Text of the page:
Fostering WASH marketing exchange systems in the Pacific

The project ‘Community Water and Sanitation in the Pacific: Fostering Sustainable WASH Marketplaces’ – coordinated by the International WaterCentre (IWC) – is making headway. Several communities in Fiji, Vanuatu and the Solomon Islands are now in a position to work towards better water, sanitation and hygiene (WASH) conditions for their settlements.

     Community members in Solomon Islands showing enabling actors the WASH conditions within their settlement. Photo: Semisi Meo

Community members in Solomon Islands showing enabling actors the WASH conditions within their settlement. Photo: Semisi Meo

The Wailea community in Fiji, for example, has investigated several sanitation technologies with the wider community, with many households showing interest in compost toilets. They are now in the process to determine whether compost toilets are a suitable technology for their community and are preparing a proposal to build a pilot system using locally available materials.

The project is a partnership between the IWC, Monash University, University of the South Pacific, University of North Carolina and Live & Learn Environmental Education. The research team works collaboratively with impoverished informal communities as well as local governments, utilities and community service organisations in Fiji, Vanuatu, Solomon Islands and Papua New Guinea.

It investigates the access communities have to WASH products and services, how communities use these WASH products and services, and how such access and use can impact on individual and community well-being. The aim is to understand and help foster the conditions under which sustained, self-determined WASH exchange systems can operate in Pacific island communities. The project uses a process known as participatory action research, where the communities and local organisations (so called ‘enabling actors’) are co-researchers alongside the research team.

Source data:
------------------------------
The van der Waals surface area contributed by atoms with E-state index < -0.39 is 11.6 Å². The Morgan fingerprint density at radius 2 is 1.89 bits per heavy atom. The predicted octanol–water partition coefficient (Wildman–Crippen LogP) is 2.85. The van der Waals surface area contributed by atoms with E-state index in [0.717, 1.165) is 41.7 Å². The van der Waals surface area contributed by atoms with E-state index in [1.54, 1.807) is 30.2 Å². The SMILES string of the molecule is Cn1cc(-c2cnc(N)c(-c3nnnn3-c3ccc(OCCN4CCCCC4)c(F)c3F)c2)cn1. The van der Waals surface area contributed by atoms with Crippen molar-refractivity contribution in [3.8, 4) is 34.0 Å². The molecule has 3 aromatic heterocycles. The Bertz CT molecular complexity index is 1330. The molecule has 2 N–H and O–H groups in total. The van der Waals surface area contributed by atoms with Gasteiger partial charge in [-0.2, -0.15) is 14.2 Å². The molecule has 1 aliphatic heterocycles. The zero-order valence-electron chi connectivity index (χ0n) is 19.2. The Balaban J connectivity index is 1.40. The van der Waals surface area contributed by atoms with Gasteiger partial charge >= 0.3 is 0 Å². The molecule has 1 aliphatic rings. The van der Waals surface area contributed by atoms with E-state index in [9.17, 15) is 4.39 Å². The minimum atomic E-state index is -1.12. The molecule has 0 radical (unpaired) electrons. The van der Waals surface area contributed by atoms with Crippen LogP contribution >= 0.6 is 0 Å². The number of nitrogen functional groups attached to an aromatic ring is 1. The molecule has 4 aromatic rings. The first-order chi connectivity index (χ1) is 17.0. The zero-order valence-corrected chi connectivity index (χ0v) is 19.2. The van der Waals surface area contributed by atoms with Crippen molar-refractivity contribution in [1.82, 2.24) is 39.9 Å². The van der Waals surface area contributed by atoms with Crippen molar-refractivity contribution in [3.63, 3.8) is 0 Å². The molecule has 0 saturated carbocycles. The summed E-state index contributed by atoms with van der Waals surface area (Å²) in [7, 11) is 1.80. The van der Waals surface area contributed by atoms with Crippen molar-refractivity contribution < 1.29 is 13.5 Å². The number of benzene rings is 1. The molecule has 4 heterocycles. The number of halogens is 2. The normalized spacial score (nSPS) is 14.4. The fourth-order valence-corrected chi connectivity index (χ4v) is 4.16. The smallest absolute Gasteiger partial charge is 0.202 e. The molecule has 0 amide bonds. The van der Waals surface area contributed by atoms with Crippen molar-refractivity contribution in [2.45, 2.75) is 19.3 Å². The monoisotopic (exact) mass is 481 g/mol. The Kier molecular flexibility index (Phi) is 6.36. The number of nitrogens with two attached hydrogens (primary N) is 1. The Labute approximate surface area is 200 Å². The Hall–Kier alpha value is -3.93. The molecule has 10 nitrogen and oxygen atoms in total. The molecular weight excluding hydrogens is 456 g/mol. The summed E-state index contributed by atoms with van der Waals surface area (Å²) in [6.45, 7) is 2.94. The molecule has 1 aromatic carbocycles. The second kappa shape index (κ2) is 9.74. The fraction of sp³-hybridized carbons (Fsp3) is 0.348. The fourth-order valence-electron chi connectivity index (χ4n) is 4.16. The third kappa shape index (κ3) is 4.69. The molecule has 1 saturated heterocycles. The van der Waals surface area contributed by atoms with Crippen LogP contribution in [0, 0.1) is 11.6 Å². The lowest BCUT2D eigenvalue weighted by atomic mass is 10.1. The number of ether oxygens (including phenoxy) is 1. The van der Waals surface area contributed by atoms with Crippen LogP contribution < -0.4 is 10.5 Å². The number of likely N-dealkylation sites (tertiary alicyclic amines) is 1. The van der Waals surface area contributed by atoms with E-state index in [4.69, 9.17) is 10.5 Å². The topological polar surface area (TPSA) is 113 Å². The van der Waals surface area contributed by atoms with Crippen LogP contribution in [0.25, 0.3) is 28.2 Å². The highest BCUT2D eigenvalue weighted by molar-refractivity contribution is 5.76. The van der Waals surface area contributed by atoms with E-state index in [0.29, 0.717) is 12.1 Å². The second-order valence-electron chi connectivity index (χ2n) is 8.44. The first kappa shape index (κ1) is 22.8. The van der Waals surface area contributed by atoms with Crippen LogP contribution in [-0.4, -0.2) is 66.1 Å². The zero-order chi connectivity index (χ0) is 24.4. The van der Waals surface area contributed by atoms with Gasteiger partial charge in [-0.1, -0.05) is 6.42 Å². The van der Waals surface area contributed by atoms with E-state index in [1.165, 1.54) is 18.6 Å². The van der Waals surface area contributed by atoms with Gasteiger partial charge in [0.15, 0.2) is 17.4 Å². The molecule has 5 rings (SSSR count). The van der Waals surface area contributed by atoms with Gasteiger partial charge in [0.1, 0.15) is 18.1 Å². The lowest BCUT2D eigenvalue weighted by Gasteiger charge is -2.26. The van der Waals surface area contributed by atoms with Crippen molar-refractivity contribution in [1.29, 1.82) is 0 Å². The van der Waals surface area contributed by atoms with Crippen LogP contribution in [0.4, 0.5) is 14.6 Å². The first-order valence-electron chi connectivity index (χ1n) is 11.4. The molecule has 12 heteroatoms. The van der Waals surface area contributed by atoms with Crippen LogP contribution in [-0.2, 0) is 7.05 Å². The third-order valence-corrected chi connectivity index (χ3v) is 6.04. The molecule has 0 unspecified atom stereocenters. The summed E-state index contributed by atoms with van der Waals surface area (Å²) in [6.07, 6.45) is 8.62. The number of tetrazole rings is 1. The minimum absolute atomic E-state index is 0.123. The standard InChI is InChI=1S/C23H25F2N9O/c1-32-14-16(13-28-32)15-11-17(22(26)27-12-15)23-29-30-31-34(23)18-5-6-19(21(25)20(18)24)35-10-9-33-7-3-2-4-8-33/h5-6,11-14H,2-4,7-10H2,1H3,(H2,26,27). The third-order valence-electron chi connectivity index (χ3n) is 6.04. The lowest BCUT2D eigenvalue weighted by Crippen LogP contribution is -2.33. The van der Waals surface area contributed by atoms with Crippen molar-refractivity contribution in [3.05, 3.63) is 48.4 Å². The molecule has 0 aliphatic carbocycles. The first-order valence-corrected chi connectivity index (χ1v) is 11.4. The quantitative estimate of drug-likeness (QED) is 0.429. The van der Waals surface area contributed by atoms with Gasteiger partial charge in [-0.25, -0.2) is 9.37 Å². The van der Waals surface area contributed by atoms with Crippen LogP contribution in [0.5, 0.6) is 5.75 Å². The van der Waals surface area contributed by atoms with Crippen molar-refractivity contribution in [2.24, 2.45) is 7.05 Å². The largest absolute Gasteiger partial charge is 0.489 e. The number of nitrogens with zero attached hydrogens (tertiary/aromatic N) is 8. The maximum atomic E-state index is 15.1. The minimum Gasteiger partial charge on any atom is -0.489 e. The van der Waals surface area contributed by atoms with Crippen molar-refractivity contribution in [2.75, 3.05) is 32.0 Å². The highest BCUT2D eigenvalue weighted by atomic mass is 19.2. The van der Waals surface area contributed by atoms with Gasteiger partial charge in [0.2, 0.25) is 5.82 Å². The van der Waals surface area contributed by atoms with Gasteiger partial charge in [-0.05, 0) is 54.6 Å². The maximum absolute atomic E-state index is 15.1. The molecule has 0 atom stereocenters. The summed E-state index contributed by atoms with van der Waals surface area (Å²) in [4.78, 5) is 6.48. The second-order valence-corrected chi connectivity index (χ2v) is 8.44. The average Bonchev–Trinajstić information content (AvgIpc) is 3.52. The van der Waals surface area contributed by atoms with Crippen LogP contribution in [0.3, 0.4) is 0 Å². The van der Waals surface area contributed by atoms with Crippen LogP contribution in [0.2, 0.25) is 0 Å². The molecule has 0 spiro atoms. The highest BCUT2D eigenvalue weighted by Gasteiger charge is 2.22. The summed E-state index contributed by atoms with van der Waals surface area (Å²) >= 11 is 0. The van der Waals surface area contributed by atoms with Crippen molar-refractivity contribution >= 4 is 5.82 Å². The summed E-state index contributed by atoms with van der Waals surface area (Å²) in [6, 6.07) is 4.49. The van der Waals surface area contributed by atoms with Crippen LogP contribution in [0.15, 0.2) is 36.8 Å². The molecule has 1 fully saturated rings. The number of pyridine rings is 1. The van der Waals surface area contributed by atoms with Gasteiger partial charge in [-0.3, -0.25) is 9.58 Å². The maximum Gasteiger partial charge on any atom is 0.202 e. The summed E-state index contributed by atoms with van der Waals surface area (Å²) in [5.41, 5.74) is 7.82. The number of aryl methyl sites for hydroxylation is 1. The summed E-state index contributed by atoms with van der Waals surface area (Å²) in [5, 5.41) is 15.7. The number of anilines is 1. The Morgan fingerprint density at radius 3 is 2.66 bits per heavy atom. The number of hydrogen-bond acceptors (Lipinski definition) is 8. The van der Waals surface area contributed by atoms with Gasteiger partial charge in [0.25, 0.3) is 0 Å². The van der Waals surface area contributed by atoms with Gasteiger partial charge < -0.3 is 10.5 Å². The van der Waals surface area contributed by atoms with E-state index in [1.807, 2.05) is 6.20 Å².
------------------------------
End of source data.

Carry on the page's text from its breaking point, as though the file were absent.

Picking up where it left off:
The main role of IWC and its research partners is to facilitate action planning and bring communities and enabling actors together, particularly in areas where government and community service organisations are already running WASH improvement programs.  While the main goal is to empower local communities to improve their WASH situation, the project will also provide valuable insights into WASH marketing exchange systems that can be applied to policy and practice in Melanesia more widely.

The project is funded by the Australian Aid Program under the Australian Development and Research Awards Scheme. For more information see:

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